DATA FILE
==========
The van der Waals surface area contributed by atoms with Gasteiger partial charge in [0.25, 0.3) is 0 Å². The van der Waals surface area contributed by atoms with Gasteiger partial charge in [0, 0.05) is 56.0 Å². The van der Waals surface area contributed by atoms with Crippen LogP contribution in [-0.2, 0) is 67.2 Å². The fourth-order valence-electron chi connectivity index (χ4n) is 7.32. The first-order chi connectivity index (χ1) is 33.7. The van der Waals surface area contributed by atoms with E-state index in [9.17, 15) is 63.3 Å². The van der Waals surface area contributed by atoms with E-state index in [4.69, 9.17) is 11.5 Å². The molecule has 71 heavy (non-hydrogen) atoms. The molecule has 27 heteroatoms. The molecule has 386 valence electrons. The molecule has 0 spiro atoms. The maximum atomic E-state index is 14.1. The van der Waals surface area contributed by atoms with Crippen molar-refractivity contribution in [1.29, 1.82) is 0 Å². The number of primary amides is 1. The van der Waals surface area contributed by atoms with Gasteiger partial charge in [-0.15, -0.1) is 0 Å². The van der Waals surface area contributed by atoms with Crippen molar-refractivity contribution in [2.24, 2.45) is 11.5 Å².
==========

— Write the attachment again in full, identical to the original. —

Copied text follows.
The van der Waals surface area contributed by atoms with Gasteiger partial charge in [0.25, 0.3) is 0 Å². The van der Waals surface area contributed by atoms with Gasteiger partial charge in [0, 0.05) is 56.0 Å². The van der Waals surface area contributed by atoms with Crippen LogP contribution in [-0.2, 0) is 67.2 Å². The fourth-order valence-electron chi connectivity index (χ4n) is 7.32. The first-order chi connectivity index (χ1) is 33.7. The van der Waals surface area contributed by atoms with E-state index in [9.17, 15) is 63.3 Å². The van der Waals surface area contributed by atoms with E-state index in [4.69, 9.17) is 11.5 Å². The molecule has 71 heavy (non-hydrogen) atoms. The molecule has 27 heteroatoms. The molecule has 386 valence electrons. The molecule has 0 spiro atoms. The maximum atomic E-state index is 14.1. The van der Waals surface area contributed by atoms with Crippen molar-refractivity contribution in [1.29, 1.82) is 0 Å². The number of primary amides is 1. The van der Waals surface area contributed by atoms with Gasteiger partial charge in [-0.15, -0.1) is 0 Å². The van der Waals surface area contributed by atoms with Crippen molar-refractivity contribution in [2.24, 2.45) is 11.5 Å².